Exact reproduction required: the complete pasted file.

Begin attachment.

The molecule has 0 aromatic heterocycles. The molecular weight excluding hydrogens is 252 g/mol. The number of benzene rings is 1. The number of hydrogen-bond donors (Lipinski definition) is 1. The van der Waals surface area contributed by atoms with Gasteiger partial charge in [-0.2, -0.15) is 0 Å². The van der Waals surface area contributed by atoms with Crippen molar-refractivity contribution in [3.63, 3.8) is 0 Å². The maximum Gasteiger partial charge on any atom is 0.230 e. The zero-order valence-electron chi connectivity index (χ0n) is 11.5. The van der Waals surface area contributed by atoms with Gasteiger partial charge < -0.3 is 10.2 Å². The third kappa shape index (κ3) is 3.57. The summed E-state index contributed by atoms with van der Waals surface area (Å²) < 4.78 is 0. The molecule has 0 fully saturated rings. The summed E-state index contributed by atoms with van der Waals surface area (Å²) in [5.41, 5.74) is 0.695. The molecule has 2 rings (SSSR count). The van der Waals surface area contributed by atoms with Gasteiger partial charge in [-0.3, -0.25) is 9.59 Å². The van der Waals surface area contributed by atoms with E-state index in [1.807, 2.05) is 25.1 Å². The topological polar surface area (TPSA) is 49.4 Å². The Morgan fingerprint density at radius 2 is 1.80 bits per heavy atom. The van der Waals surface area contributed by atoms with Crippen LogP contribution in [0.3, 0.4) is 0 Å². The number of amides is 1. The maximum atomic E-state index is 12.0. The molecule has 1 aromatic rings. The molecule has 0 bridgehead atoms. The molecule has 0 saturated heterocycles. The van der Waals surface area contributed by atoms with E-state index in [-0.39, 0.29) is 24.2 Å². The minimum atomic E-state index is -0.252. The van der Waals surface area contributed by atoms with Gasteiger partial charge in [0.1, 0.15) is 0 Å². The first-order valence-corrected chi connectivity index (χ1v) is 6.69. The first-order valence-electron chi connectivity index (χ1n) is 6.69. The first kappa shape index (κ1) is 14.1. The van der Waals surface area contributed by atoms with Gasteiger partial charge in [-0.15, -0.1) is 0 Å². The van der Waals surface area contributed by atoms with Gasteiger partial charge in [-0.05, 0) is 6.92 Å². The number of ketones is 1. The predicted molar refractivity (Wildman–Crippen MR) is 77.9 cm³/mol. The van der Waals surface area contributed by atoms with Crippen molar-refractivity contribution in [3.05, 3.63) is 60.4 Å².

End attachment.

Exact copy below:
The molecule has 0 aromatic heterocycles. The molecular weight excluding hydrogens is 252 g/mol. The number of benzene rings is 1. The number of hydrogen-bond donors (Lipinski definition) is 1. The van der Waals surface area contributed by atoms with Gasteiger partial charge in [-0.2, -0.15) is 0 Å². The van der Waals surface area contributed by atoms with Crippen molar-refractivity contribution in [3.63, 3.8) is 0 Å². The maximum Gasteiger partial charge on any atom is 0.230 e. The zero-order valence-electron chi connectivity index (χ0n) is 11.5. The van der Waals surface area contributed by atoms with Gasteiger partial charge < -0.3 is 10.2 Å². The third kappa shape index (κ3) is 3.57. The summed E-state index contributed by atoms with van der Waals surface area (Å²) < 4.78 is 0. The molecule has 0 fully saturated rings. The summed E-state index contributed by atoms with van der Waals surface area (Å²) in [5.41, 5.74) is 0.695. The molecule has 2 rings (SSSR count). The van der Waals surface area contributed by atoms with Gasteiger partial charge in [-0.3, -0.25) is 9.59 Å². The van der Waals surface area contributed by atoms with E-state index in [1.807, 2.05) is 25.1 Å². The topological polar surface area (TPSA) is 49.4 Å². The Morgan fingerprint density at radius 2 is 1.80 bits per heavy atom. The van der Waals surface area contributed by atoms with Crippen LogP contribution in [0.3, 0.4) is 0 Å². The number of amides is 1. The maximum atomic E-state index is 12.0. The molecule has 1 aromatic rings. The molecule has 0 bridgehead atoms. The molecule has 0 saturated heterocycles. The van der Waals surface area contributed by atoms with E-state index in [-0.39, 0.29) is 24.2 Å². The minimum atomic E-state index is -0.252. The van der Waals surface area contributed by atoms with Gasteiger partial charge in [0.1, 0.15) is 0 Å². The first-order valence-corrected chi connectivity index (χ1v) is 6.69. The first-order valence-electron chi connectivity index (χ1n) is 6.69. The first kappa shape index (κ1) is 14.1. The van der Waals surface area contributed by atoms with Gasteiger partial charge in [-0.15, -0.1) is 0 Å². The van der Waals surface area contributed by atoms with Gasteiger partial charge in [-0.05, 0) is 6.92 Å². The number of ketones is 1. The predicted molar refractivity (Wildman–Crippen MR) is 77.9 cm³/mol. The van der Waals surface area contributed by atoms with Crippen molar-refractivity contribution in [3.05, 3.63) is 60.4 Å².